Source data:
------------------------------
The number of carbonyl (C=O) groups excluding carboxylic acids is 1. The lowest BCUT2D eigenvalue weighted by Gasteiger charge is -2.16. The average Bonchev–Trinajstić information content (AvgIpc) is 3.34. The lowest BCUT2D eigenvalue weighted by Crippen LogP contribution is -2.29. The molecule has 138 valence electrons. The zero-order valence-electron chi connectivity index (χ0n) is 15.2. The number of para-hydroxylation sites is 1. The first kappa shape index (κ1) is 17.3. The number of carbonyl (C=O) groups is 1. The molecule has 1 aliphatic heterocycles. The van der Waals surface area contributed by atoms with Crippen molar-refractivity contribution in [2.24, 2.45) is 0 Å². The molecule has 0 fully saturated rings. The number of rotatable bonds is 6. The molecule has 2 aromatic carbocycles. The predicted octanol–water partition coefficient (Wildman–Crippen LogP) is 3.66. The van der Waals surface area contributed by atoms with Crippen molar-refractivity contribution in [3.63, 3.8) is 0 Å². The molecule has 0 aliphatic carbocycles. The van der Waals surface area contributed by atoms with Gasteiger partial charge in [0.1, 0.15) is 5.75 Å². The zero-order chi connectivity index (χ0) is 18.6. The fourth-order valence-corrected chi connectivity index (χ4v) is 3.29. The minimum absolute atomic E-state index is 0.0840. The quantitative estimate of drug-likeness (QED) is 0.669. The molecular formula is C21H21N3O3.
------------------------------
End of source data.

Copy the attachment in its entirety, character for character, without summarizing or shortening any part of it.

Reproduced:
The number of carbonyl (C=O) groups excluding carboxylic acids is 1. The lowest BCUT2D eigenvalue weighted by Gasteiger charge is -2.16. The average Bonchev–Trinajstić information content (AvgIpc) is 3.34. The lowest BCUT2D eigenvalue weighted by Crippen LogP contribution is -2.29. The molecule has 138 valence electrons. The zero-order valence-electron chi connectivity index (χ0n) is 15.2. The number of para-hydroxylation sites is 1. The first kappa shape index (κ1) is 17.3. The number of carbonyl (C=O) groups is 1. The molecule has 1 aliphatic heterocycles. The van der Waals surface area contributed by atoms with Crippen molar-refractivity contribution in [2.24, 2.45) is 0 Å². The molecule has 0 fully saturated rings. The number of rotatable bonds is 6. The molecule has 2 aromatic carbocycles. The predicted octanol–water partition coefficient (Wildman–Crippen LogP) is 3.66. The van der Waals surface area contributed by atoms with Crippen molar-refractivity contribution in [3.63, 3.8) is 0 Å². The molecule has 0 aliphatic carbocycles. The van der Waals surface area contributed by atoms with Gasteiger partial charge in [0.1, 0.15) is 5.75 Å². The zero-order chi connectivity index (χ0) is 18.6. The fourth-order valence-corrected chi connectivity index (χ4v) is 3.29. The minimum absolute atomic E-state index is 0.0840. The quantitative estimate of drug-likeness (QED) is 0.669. The molecular formula is C21H21N3O3.